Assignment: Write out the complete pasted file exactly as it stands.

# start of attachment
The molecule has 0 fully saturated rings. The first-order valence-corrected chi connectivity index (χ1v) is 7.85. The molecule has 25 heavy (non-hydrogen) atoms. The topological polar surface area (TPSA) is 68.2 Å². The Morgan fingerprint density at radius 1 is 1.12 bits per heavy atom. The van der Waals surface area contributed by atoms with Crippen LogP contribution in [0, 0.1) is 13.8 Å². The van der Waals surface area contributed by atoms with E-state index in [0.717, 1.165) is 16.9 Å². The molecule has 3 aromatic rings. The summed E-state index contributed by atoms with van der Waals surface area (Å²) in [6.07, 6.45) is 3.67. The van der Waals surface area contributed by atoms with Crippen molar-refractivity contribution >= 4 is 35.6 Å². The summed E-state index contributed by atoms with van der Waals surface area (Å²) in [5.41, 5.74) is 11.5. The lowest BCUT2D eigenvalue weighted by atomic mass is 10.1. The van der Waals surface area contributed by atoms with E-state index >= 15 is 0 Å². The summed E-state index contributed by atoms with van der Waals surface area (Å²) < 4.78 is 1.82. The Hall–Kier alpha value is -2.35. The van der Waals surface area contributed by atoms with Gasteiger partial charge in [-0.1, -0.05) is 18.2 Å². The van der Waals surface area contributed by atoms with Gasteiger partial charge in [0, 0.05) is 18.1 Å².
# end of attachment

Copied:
The molecule has 0 fully saturated rings. The first-order valence-corrected chi connectivity index (χ1v) is 7.85. The molecule has 25 heavy (non-hydrogen) atoms. The topological polar surface area (TPSA) is 68.2 Å². The Morgan fingerprint density at radius 1 is 1.12 bits per heavy atom. The van der Waals surface area contributed by atoms with Crippen LogP contribution in [0, 0.1) is 13.8 Å². The van der Waals surface area contributed by atoms with E-state index in [0.717, 1.165) is 16.9 Å². The molecule has 3 aromatic rings. The summed E-state index contributed by atoms with van der Waals surface area (Å²) in [6.07, 6.45) is 3.67. The van der Waals surface area contributed by atoms with Crippen molar-refractivity contribution >= 4 is 35.6 Å². The summed E-state index contributed by atoms with van der Waals surface area (Å²) in [5.41, 5.74) is 11.5. The lowest BCUT2D eigenvalue weighted by atomic mass is 10.1. The van der Waals surface area contributed by atoms with E-state index >= 15 is 0 Å². The summed E-state index contributed by atoms with van der Waals surface area (Å²) < 4.78 is 1.82. The Hall–Kier alpha value is -2.35. The van der Waals surface area contributed by atoms with Gasteiger partial charge in [-0.1, -0.05) is 18.2 Å². The van der Waals surface area contributed by atoms with Gasteiger partial charge in [0, 0.05) is 18.1 Å².